During the study of chemical and process engineering at KIT, I discovered my interest in food process engineering. In my bachelor thesis, I worked intensively on the research field of food extrusion. A six-month internship at Lorenz Bahlsen Snack World GmbH granted me first insights on the industrial practice of food technology. To enhance my personal profile, I researched on computational modelling of food extrusion for six months at CSIRO in Melbourne. I finished my study of chemical and process engineering with a master thesis on protein extrusion at LVT, where I then started my doctoral studies in January 2017 as part of my work as a research scientist in the research group “Extrusion of biopolymeric materials”.
Currently, my research interest lies in modelling of the extrusion process, with a focus on the investigation of complex flow phenomena. Multicomponent raw materials are used in extrusion, whereby every component influences the process individually. In the resulting multiphase systems, molecular, thermodynamical and rheological aspects determine how micro and macro structuring inside the material develop. These structuring mechanism define the product properties significantly, which is why the knowledge about (flow) mechanisms in the extrusion process is crucial for tailer-made product design.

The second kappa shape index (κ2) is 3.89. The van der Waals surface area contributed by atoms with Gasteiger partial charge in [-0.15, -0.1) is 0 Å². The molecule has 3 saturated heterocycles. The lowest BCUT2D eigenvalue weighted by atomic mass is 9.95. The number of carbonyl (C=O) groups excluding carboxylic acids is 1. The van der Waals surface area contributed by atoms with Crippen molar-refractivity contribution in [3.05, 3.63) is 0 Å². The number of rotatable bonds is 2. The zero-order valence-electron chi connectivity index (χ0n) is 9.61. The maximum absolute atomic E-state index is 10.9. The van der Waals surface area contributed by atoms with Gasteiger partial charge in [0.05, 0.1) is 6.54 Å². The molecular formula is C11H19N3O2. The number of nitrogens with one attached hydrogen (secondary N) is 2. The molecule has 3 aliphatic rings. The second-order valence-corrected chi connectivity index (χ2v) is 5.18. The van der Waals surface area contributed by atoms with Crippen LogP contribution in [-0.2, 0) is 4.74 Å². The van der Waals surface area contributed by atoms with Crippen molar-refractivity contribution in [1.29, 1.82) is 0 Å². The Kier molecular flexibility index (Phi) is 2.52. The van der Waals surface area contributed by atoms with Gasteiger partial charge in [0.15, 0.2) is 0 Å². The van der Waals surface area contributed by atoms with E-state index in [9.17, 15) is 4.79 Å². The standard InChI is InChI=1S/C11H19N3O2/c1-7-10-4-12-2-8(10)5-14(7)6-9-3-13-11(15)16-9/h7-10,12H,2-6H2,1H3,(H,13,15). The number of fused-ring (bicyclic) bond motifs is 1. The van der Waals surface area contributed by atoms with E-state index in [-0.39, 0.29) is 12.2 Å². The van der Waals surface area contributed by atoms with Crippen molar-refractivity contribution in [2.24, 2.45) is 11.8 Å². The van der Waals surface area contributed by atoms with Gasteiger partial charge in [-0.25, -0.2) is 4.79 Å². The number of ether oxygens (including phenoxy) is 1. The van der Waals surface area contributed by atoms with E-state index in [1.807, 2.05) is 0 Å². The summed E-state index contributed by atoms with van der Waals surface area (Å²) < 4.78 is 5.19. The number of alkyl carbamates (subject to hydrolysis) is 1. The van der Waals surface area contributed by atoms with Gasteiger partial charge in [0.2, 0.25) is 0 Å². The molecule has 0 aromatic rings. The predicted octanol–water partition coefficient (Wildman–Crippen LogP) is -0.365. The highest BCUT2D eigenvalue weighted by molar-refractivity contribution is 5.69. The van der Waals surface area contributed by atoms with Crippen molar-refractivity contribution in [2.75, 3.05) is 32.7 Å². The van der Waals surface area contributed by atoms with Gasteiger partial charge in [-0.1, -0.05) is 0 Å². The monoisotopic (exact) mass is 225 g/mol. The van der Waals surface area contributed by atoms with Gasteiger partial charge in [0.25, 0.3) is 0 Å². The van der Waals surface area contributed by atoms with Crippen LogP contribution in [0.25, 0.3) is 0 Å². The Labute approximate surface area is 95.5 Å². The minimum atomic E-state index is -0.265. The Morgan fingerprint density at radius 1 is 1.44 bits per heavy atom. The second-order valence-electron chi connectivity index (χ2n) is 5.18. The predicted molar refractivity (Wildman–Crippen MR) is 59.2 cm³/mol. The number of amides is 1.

The extrusion trials are performed on the institute's co-rotating twin-screw extruder. The modular design of the extruder allows high flexibility of the process conditions while ensuring best controllability. Rheological data is determined within the process using an inline rheometer. To complement inline rheometry data, a closed cavity rheometer can be used. Changes in the rheological properties due to thermomechanical treatment are directly indicated. This provides exemplary insights into the extrusion process. The characterization of flow phenomena in the process is carried out with numerical fluid simulation (CFD). Non-isothermal and non-newtonian simulations give information about specific process operations, that are otherwise not accessible via conventional measurement devices.